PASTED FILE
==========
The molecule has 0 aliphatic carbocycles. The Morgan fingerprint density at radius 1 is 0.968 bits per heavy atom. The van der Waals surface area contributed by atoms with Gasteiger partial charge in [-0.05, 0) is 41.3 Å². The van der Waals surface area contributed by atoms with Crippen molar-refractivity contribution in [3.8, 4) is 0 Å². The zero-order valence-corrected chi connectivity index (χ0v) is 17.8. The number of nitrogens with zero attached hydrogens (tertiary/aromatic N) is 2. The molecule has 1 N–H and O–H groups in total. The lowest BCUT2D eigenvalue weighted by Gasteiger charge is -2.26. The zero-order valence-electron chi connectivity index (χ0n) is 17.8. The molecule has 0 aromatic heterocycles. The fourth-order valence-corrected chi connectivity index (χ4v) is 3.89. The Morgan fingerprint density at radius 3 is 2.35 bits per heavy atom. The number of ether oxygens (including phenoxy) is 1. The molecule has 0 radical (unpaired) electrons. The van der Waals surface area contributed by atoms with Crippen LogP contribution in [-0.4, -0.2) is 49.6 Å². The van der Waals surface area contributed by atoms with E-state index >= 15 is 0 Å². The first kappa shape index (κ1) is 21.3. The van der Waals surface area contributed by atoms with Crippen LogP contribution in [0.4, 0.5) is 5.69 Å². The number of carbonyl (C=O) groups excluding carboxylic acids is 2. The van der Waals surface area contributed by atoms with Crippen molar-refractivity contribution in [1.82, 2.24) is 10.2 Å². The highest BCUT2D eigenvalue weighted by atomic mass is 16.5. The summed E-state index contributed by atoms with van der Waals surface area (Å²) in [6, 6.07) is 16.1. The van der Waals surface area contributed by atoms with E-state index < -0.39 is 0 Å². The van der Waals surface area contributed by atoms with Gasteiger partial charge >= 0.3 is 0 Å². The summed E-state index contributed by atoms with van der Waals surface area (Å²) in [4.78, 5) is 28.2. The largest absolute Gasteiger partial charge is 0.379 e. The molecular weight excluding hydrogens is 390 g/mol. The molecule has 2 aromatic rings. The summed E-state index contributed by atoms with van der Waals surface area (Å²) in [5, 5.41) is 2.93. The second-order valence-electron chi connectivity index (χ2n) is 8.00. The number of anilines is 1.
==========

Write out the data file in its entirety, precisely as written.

The molecule has 0 aliphatic carbocycles. The Morgan fingerprint density at radius 1 is 0.968 bits per heavy atom. The van der Waals surface area contributed by atoms with Gasteiger partial charge in [-0.05, 0) is 41.3 Å². The van der Waals surface area contributed by atoms with Crippen molar-refractivity contribution in [3.8, 4) is 0 Å². The zero-order valence-corrected chi connectivity index (χ0v) is 17.8. The number of nitrogens with zero attached hydrogens (tertiary/aromatic N) is 2. The molecule has 1 N–H and O–H groups in total. The lowest BCUT2D eigenvalue weighted by Gasteiger charge is -2.26. The zero-order valence-electron chi connectivity index (χ0n) is 17.8. The molecule has 0 aromatic heterocycles. The fourth-order valence-corrected chi connectivity index (χ4v) is 3.89. The Morgan fingerprint density at radius 3 is 2.35 bits per heavy atom. The number of ether oxygens (including phenoxy) is 1. The molecule has 0 radical (unpaired) electrons. The van der Waals surface area contributed by atoms with Crippen LogP contribution in [-0.4, -0.2) is 49.6 Å². The van der Waals surface area contributed by atoms with E-state index >= 15 is 0 Å². The first kappa shape index (κ1) is 21.3. The van der Waals surface area contributed by atoms with Crippen LogP contribution in [0.4, 0.5) is 5.69 Å². The number of carbonyl (C=O) groups excluding carboxylic acids is 2. The van der Waals surface area contributed by atoms with Crippen molar-refractivity contribution in [1.82, 2.24) is 10.2 Å². The highest BCUT2D eigenvalue weighted by atomic mass is 16.5. The summed E-state index contributed by atoms with van der Waals surface area (Å²) in [6, 6.07) is 16.1. The van der Waals surface area contributed by atoms with E-state index < -0.39 is 0 Å². The van der Waals surface area contributed by atoms with Gasteiger partial charge >= 0.3 is 0 Å². The summed E-state index contributed by atoms with van der Waals surface area (Å²) in [4.78, 5) is 28.2. The largest absolute Gasteiger partial charge is 0.379 e. The molecular weight excluding hydrogens is 390 g/mol. The molecule has 2 aromatic rings. The summed E-state index contributed by atoms with van der Waals surface area (Å²) in [5, 5.41) is 2.93. The second-order valence-electron chi connectivity index (χ2n) is 8.00. The number of anilines is 1.